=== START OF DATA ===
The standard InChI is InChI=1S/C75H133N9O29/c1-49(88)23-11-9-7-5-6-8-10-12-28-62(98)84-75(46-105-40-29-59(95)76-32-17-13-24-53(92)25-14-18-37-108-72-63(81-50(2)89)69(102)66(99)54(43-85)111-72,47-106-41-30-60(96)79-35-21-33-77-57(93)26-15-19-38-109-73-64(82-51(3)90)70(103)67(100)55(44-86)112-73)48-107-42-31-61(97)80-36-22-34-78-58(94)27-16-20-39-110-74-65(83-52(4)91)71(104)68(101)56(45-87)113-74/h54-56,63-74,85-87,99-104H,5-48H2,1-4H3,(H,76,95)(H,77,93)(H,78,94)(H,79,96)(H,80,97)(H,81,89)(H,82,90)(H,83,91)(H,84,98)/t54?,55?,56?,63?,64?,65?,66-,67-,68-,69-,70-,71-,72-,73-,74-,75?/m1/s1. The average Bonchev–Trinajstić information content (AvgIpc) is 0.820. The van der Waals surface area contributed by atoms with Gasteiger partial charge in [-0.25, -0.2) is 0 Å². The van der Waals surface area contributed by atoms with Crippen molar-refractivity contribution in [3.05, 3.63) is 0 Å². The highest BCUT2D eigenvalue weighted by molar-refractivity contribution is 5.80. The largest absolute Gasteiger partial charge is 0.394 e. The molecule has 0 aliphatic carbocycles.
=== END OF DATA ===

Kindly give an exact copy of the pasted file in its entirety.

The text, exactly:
The standard InChI is InChI=1S/C75H133N9O29/c1-49(88)23-11-9-7-5-6-8-10-12-28-62(98)84-75(46-105-40-29-59(95)76-32-17-13-24-53(92)25-14-18-37-108-72-63(81-50(2)89)69(102)66(99)54(43-85)111-72,47-106-41-30-60(96)79-35-21-33-77-57(93)26-15-19-38-109-73-64(82-51(3)90)70(103)67(100)55(44-86)112-73)48-107-42-31-61(97)80-36-22-34-78-58(94)27-16-20-39-110-74-65(83-52(4)91)71(104)68(101)56(45-87)113-74/h54-56,63-74,85-87,99-104H,5-48H2,1-4H3,(H,76,95)(H,77,93)(H,78,94)(H,79,96)(H,80,97)(H,81,89)(H,82,90)(H,83,91)(H,84,98)/t54?,55?,56?,63?,64?,65?,66-,67-,68-,69-,70-,71-,72-,73-,74-,75?/m1/s1. The average Bonchev–Trinajstić information content (AvgIpc) is 0.820. The van der Waals surface area contributed by atoms with Gasteiger partial charge in [-0.25, -0.2) is 0 Å². The van der Waals surface area contributed by atoms with Crippen molar-refractivity contribution in [3.05, 3.63) is 0 Å². The highest BCUT2D eigenvalue weighted by molar-refractivity contribution is 5.80. The largest absolute Gasteiger partial charge is 0.394 e. The molecule has 0 aliphatic carbocycles.